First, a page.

Traditional established events at the festival are also being cancelled with organizers like Regine Sixt saying that given the current situation she does not want to be responsible for safety of over a thousand guests, which would include celebrities.
Table bookings at the festival are being cancelled. Toni Roiderer, who represents the beer-sellers at the Oktoberfest said that these cancellations were no cause for concern as there are dozens waiting to fill the places that are being vacated over cancellations.
Citing security concerns two clubs have pulled out of the costume and riflemen’s parade of some 9,000 people that follows the official opening of the Oktoberfest. Replacing them has not really been a problem according to Karl-Heinz Knoll, the president of the festival committee Festring München. He said “we have so many applicants we could organize several parades.” He said that even though he could understand why people might be worried, “giving into these fears is not an option, as then any big, public event would become impossible to carry out.”
More security comes at high cost Fear of attacks is nothing new to the Oktoberfest. In 1980, a right-wing extremist planted a bomb that killed 12 people along with him, as well as injuring more than 200. Since al-Queda issued threats in 2009, there have been three safety cordons.
Electronically controlled bollards have been installed so no one can drive into the festival grounds with a car or a truck, like in the recent terror attack in the French city of Nice.
This year, some 450 security personnel will be ensuring safety at the Oktoberfest – that’s 200 more than last year.
The city will have to shell out of a couple of million euros to cover the cost of this additional security. Security companies in times of terror fear and refugee crisis are in high demand and their hourly rate of 60 euros ($ 67) rather expensive. Local media estimates the cost for security guards this year at 3.6 million euros. Added to this will be the expense of a new loudspeaker system for emergency announcements, additional baggage storage areas and 350 meters (1.148 ft) of mobile fencing.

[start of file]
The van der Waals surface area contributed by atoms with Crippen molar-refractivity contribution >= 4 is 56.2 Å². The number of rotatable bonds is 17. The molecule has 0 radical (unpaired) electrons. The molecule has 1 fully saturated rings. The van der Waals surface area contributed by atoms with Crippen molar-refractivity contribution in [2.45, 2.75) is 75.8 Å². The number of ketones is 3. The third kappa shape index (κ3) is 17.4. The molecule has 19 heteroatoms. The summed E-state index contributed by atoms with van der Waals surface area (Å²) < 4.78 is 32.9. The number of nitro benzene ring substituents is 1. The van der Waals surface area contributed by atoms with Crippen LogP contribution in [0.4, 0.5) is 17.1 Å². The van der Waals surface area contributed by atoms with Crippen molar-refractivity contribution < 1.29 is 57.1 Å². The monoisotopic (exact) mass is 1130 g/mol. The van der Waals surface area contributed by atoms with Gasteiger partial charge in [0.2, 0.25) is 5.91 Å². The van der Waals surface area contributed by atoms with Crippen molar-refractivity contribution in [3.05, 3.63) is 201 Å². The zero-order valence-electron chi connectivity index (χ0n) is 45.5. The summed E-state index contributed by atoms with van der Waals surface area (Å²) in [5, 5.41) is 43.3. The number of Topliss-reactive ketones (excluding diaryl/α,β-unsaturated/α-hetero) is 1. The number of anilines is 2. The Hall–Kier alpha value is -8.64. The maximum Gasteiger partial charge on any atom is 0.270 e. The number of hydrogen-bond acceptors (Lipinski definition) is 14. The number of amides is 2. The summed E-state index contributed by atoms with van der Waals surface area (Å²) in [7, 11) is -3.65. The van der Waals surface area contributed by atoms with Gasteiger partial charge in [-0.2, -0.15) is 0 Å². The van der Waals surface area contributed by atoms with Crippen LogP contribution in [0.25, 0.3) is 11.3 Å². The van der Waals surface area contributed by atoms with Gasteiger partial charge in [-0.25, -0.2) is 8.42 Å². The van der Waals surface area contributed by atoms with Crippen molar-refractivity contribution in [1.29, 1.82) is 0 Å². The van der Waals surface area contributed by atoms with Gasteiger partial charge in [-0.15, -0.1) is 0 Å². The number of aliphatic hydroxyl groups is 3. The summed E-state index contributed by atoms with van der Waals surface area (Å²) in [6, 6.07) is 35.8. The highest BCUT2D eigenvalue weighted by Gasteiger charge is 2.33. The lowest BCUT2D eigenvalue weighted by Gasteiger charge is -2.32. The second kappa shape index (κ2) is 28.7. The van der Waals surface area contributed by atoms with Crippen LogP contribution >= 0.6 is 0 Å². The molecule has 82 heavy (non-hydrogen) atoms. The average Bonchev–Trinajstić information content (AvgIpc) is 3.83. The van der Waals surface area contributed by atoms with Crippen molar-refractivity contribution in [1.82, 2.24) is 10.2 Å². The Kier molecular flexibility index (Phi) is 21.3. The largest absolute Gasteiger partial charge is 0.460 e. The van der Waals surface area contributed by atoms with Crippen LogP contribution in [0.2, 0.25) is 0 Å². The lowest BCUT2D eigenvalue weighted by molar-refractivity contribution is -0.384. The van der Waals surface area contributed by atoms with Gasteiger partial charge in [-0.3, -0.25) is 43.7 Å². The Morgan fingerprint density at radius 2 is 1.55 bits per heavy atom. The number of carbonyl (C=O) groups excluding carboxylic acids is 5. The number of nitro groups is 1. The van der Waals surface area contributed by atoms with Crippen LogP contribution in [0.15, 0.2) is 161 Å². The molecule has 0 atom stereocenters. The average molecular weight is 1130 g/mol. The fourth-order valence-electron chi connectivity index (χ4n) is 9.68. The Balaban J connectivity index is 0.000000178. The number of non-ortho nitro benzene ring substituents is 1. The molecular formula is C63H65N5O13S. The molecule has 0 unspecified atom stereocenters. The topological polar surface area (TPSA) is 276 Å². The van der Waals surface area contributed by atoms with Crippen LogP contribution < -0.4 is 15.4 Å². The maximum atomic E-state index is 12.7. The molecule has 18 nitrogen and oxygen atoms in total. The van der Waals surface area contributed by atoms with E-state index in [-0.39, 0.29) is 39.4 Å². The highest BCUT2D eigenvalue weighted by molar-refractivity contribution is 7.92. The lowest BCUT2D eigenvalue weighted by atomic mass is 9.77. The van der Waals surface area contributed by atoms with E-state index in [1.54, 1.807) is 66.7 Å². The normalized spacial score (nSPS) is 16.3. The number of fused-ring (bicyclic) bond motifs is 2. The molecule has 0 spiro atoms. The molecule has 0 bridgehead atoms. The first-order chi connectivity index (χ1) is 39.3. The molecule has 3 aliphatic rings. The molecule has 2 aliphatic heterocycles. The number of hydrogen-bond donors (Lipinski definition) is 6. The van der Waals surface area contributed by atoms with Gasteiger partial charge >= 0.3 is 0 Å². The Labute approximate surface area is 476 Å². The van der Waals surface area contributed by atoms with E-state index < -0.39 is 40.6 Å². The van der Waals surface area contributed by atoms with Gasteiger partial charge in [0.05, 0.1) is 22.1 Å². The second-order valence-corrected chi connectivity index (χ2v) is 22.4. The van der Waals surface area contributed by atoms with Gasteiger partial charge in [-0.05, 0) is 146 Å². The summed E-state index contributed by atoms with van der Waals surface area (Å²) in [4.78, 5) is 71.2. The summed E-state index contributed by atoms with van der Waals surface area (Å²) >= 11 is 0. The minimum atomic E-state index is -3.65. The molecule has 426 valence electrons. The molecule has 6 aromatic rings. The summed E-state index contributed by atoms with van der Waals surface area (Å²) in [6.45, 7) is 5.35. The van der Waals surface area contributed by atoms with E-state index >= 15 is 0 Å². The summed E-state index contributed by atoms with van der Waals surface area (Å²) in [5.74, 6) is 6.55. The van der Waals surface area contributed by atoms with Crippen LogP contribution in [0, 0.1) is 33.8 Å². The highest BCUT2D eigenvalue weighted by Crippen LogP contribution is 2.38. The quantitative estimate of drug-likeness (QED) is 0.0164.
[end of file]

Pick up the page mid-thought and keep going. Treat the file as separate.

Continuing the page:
It’s expected that these costs will affect prices at next year’s festival. “The Oktoberfest can not be done on the cheap, that much is obvious,” says spokesman for the beer-sellers Roiderer. He adds “all additional costs will be reflected in the product price.” For instance a beer, served in one liter jugs, will this cost between 10.40 and 10.70 euros.
How to control the mass of visitors? The use of mobile fences has been rather controversial. Some worried that they could result in a similar situation like the deadly mass panic and crush at the Love Parade in Duisburg six years ago. The fences, however, are easily dismantled so that in case of a mass panic, attendees will be able to leave the tents as quickly as possible.
The fence was originally planed to prevent over-crowding, which until recently was seen as the greatest security concern at the Oktoberfest. On some days as many as 500,000 people try to squeeze on to the 30-hectare festival grounds, which would make any emergency operations challenging – regardless of whether it’s because of an attack, a fire or accident.
Currently, it looks like the greatest challenge for the festival will be having to deal with the mass of visitors, at least over the busy weekends. At which stage we’ll find out if the additional baggage storage area will be sufficient, if the security guards will manage the new safety checks at the entrances without causing huge delays.